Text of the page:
Superstition Syndrome

Rated: K

It was strange that the shower was already running. He’d entered the bathroom only a few minutes ago and the water was already running. He’d gone in wearing a full three piece suit. He didn’t turn the tap on in advance. Not when he was wearing a three piece suit. There were too many layers to be discarded first.

She gingerly stepped up to the door and pressed her ear against the smooth wood. She could only hear water falling onto the tile, violently making contact with the floor. Too violent; too weighty. She softly rapped on the door with her knuckles and said in a curious voice “Adi?”

No response came, so she turned the metal knob and gently pushed open the door. She was greeted with a familiar cloud of steam and heat, and she made her way forward before rounding the corner to access the shower.

He stood before her fully clothed, beneath the steady spray of water. He had one hand up against the wall of the shower, leaning against it with his head down. Drops of water were rolling off the tips of his hair and plunging down to the floor. Small streams were traveling down the back of his neck and snaking their way into his clothing. His suit clung heavily to his bent over figure.

As she neared him, she could see his eyes were closed and his lips were moving fast, whispering something she could not hear.

She continued to move toward him, taking delicate steps. The nylons covering her feet instantly drank up the water as she stepped into the shower beside him. She reached out and put a comforting hand on his fabric laden arm, saying again “Adi?”

His eyes opened and he jerked his head to look over at her, drops flinging themselves off the locks of his hair and colliding with her face. His eyes were wide, the tiny pupils rapidly darting back and forth as he desperately attempted to make sense of what was buzzing crazily within his mind. She stepped into him and assuredly moved her hands to his face. She saw his body go rigid and out of the corner of her eye noticed his fingers on the wall curl in tension.

“Adi, what’s wrong?” she said, steady. She held onto his gaze.

“Something’s about to go wrong,” he murmured hoarsely, his words flying. “Something is about to go very wrong, very wrong.”

“What will go wrong?”

“Something will go wrong.”

“What?”

“It cannot go wrong,“ he continued, unaware of her words. “I cannot be wrong, I will not be wrong, I am not wrong.”

“You’re not making sense.”

“I’m not wrong,” he whispered.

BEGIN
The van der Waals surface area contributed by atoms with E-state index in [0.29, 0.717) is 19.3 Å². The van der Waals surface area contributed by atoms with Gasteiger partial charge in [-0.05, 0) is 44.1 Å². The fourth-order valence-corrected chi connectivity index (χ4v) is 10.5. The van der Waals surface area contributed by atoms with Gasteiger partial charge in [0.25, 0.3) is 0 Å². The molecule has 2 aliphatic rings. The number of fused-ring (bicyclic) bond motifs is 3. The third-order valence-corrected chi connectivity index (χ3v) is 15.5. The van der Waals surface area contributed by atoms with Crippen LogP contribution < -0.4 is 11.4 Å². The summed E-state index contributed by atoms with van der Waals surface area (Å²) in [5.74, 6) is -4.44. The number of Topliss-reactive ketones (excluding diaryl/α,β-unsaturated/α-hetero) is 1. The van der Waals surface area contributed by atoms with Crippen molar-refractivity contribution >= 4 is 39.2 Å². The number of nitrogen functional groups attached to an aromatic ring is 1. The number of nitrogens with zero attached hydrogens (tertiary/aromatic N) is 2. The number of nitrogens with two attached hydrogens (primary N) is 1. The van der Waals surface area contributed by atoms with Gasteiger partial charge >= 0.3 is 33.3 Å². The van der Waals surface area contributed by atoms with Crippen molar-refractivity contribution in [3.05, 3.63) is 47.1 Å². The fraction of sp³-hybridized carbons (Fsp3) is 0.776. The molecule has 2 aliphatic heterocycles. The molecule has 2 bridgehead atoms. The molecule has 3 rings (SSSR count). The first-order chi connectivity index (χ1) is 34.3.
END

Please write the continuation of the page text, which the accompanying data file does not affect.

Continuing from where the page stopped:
“You’re not wrong, sweetheart. I know,” she assured him, stroking his face.

“I will win.”

She realized what was happening. “You will win,” she nodded. “Don’t let some silly superstition tell you otherwise.”

The outcome of the ritual had been festering within his mind all night. This is what became of her love when he was left to explore his own worries for too long. He had been silently nurturing them. She shouldn’t have allowed him to sit alone in front of the fireplace for the rest of the party.

“I will win.”

“Yes.”

“I have to win.”

“You will win.”

Then he grabbed her face and pulled her to him, kissing her so fiercely their teeth met. His lips were rough and panicked, and his fingers too stiff to put her at ease. His fear, his doubt, was spilling into her and it was stirring up her own confidence. She didn’t like this. He was scaring her. He was standing before her, touching her, kissing her; and she was terrified because it felt like he was slipping away. It felt like he was saying goodbye.

She wasn’t sure if she was crying. He had tilted her head up towards the water and she wasn’t sure if it was tears or only the shower stream that was descending down her cheeks. Her knees began to go numb and she stumbled. He responded by securely wrapping one arm around her body, holding her up against him. His other hand moved into her tangled hair and hers did the same. She gripped onto his fixed locks and she knew she was probably pulling painfully at his scalp but he gave it no regard.

“Adi, what’s happening?” she gasped when he buried his face into her neck. Her heart was beating hard, jumping around in her rib cage like a wild bull.

“I have to win,” he repeated deep into her skin. She could feel the subtle vibration within his chest as he spoke. “I have to win.”

She opened her mouth to respond but he quickly continued on after a beat.

“I cannot lose—I cannot lose.”

“Adi!” she cried.

I cannot lose.

And the statement was caught in the air. They were breathing heavily, their chests inflating then deflating in synchronization. Their grips had not faltered, remaining solid in their hold on one another. They stood unmoving together, the water passively running down their clothed bodies and pooling at their feet before disappearing into the drain like the rest of the world.

The word had gone unsaid but neither of their ears required a voice to detect, recognize, and acknowledge it. It was there and they both knew it.

This was how he communicated his love to her.

She hugged him as tight to her as her strong arms, toned from years of rigorous athletics, would allow. She heard him make a low sound that suggested she was holding him too tight and she knew not to let up. She maintained her hold.

This was how she communicated she understood.

Into his ear she whispered “I can’t lose you either.”


© 2015 Elizabeth Klarke
I had this idea. So I wrote it.

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